The Saturn Vue in certain years had a Honda V6 and transmission. The engine was great, the transmission was garbage. Other than that Saturn has either had their own engine in the early years, or a GM engine in later years.
 

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mudpuddle

The Toyota forum is waiting for you.
IceMan
I didn't realize Mudpuddle was pro toyota. He can have them. I came from a Rav4 and didn't have a good experience. Compared engine to engine, the 1.5T is far superior to the 2.5L toyota. similar hp, significantly more torque and much quieter to boot. Don't speak to me about Toyota reliability either. I owned the Rav4 for a year and was nearly stranded in my driveway one cold morning because it refused to move. Felt like the transmission was slipping horribly. Took it into the dealer only to be told there is nothing wrong and I should let it warm up for 10 minutes before driving on cold days. And with that, I dumped it for what has been a totally reliable Nox that gets noticeably better fuel economy.

Ya, mudpuddle can keep is Toyotas....
 

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My GM Commercial for the Day . . .

Not sure what "Mudpuddle's " agenda is.
However he has been kind of touting for 'yota" for a year plus. . . mainly because of the 4 cylinder engine. He references getting a different SUV below.
I have a 2014 Terrain with the 3.6. Only issue has been a HVAC actuator. Given the new engine choices that GM has in the Terrain, I'll go with a Toyota Highlander or Honda Pilot next time.
GM still makes quite a few mid size SUV like the GMC Acadia and others with 6 cylinder engines.
If you all will excuse the plug. .. . why does he not consider the GMC Acadia? I have and we enjoy that it neatly fits in the same garage space to spare just like the 2015 Equinox LTZ V6 we previously owned.



And for a daily driver, wife loves her Chevy "Red Rampage" Sonic hatchback. Surprise. . . essentially the same size as Buick Encore or Chevy Trax (except for 2.5" height) and has a port injected 1.8L 4 cylinder engine, REAL 6 speed automatic transmission and zippy enough to work and even freeway cruises.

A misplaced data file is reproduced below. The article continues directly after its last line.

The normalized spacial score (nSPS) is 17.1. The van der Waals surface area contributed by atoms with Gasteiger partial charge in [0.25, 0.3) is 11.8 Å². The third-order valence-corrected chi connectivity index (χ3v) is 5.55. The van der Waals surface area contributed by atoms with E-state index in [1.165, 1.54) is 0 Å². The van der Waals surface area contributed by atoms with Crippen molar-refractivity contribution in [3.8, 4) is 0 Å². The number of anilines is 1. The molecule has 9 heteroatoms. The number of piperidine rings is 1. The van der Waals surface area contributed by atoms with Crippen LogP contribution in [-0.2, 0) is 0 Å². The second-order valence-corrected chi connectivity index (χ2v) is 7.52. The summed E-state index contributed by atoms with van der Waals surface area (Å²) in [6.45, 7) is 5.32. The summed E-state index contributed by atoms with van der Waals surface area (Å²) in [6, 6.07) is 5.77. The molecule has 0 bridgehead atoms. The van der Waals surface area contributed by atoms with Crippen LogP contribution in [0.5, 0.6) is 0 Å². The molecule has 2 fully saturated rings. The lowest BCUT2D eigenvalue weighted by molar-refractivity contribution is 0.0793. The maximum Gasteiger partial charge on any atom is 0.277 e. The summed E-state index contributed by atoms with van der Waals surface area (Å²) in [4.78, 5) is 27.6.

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I would be all over an Acadia but one of my goals was to get something large enough to handle the family travel plans but fuel efficient enough not to hurt the pocket book for my daily commute. The Acadias are nice for sure. Coworker just bought one, all black with a special black out trim. But he is a grandpa and needs room for strollers, kids toys...etc.
They look good, have a nice ride and smooth V6 but he gets horrible fuel economy. All city driving and he is somewhere north of 15 L/100kms. My average is 7.1l/100kms with a best last summer down to 5.1.

We are getting off topic though. I only have 42000kms. So far I have had no issues. One thing I would do to help ensure no issues with the engine is to change the oil more frequently than the monitor tells you. I'm not comfortable going over 10,000kms on any engine but particularly one with a turbo and active valve control. I've changed the oil twice so far (bought used with 20k on the clock). Both times the monitor was showing about 25% remaining oil life.
 
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Acadia has been getting 21 to 22 MPG mixed city and 31 to 33 MPG highway going +/-70MPH.
Wife's Sonic has a 3 year mixed average of 28.2 MPG with up to 36 MPG highway driving.


And agree,, getting off topic but there are other GM alternatives to Mudpuddles Toyota with their own issues.
 

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Discussion Starter · #18 ·
All, thanks for the responses. I have always owned only GM products and have always had good luck for the most part. I am still not sure what I am going to do. I just don't know if I can see a turbo motor (any manufacturer) running up to 275,000 without some sort of issue. I don't hot rod and am pretty easy on vehicles, so maybe it would.......
 

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And for a daily driver, wife loves her Chevy "Red Rampage" Sonic hatchback. Surprise. . . essentially the same size as Buick Encore or Chevy Trax (except for 2.5" height) and has a port injected 1.8L 4 cylinder engine, REAL 6 speed automatic transmission and zippy enough to work and even freeway cruises.



We have a sonic as well, had a 2017 that got totalled in an accident, nice kinetic blue with the 1.8L and replaced it with a 2018 Red Hot/arrest me red colour depending on who you ask. They are great little cars but surprisingly no better on gas than my Nox.
 

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I believe the Saturn used Toyota engines.
The Saturn Vue in certain years had a Honda V6 and transmission. The engine was great, the transmission was garbage. Other than that Saturn has either had their own engine in the early years, or a GM engine in later years.

Indeed ..I think HCO41 is confusing with Geo/prizm line of cars that chevy and toyota made in the same plant in CA (?)


I loved the no haggle principle of Saturn dealerships ...and their cars were very good mechanically. I still some first gen cars on the road from mid 1990's